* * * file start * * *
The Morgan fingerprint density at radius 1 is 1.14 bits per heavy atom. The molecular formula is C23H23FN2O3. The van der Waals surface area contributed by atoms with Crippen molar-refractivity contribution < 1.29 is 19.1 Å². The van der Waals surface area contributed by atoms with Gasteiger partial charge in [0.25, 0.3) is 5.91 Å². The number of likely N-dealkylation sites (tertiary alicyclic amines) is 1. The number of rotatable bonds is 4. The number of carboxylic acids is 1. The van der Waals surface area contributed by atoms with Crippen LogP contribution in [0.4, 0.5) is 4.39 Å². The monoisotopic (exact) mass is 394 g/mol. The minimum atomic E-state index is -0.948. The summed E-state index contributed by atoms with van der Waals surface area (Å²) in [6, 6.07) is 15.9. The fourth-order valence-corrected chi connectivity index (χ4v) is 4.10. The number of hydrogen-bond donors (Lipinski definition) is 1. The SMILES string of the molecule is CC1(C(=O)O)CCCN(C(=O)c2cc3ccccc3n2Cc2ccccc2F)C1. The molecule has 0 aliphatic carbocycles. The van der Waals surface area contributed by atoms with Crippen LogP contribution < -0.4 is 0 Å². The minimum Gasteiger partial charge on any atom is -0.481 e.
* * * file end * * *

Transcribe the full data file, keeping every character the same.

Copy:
The Morgan fingerprint density at radius 1 is 1.14 bits per heavy atom. The molecular formula is C23H23FN2O3. The van der Waals surface area contributed by atoms with Crippen molar-refractivity contribution < 1.29 is 19.1 Å². The van der Waals surface area contributed by atoms with Gasteiger partial charge in [0.25, 0.3) is 5.91 Å². The number of likely N-dealkylation sites (tertiary alicyclic amines) is 1. The number of rotatable bonds is 4. The number of carboxylic acids is 1. The van der Waals surface area contributed by atoms with Crippen LogP contribution in [0.4, 0.5) is 4.39 Å². The monoisotopic (exact) mass is 394 g/mol. The minimum atomic E-state index is -0.948. The summed E-state index contributed by atoms with van der Waals surface area (Å²) in [6, 6.07) is 15.9. The fourth-order valence-corrected chi connectivity index (χ4v) is 4.10. The number of hydrogen-bond donors (Lipinski definition) is 1. The SMILES string of the molecule is CC1(C(=O)O)CCCN(C(=O)c2cc3ccccc3n2Cc2ccccc2F)C1. The molecule has 0 aliphatic carbocycles. The van der Waals surface area contributed by atoms with Crippen LogP contribution < -0.4 is 0 Å². The minimum Gasteiger partial charge on any atom is -0.481 e.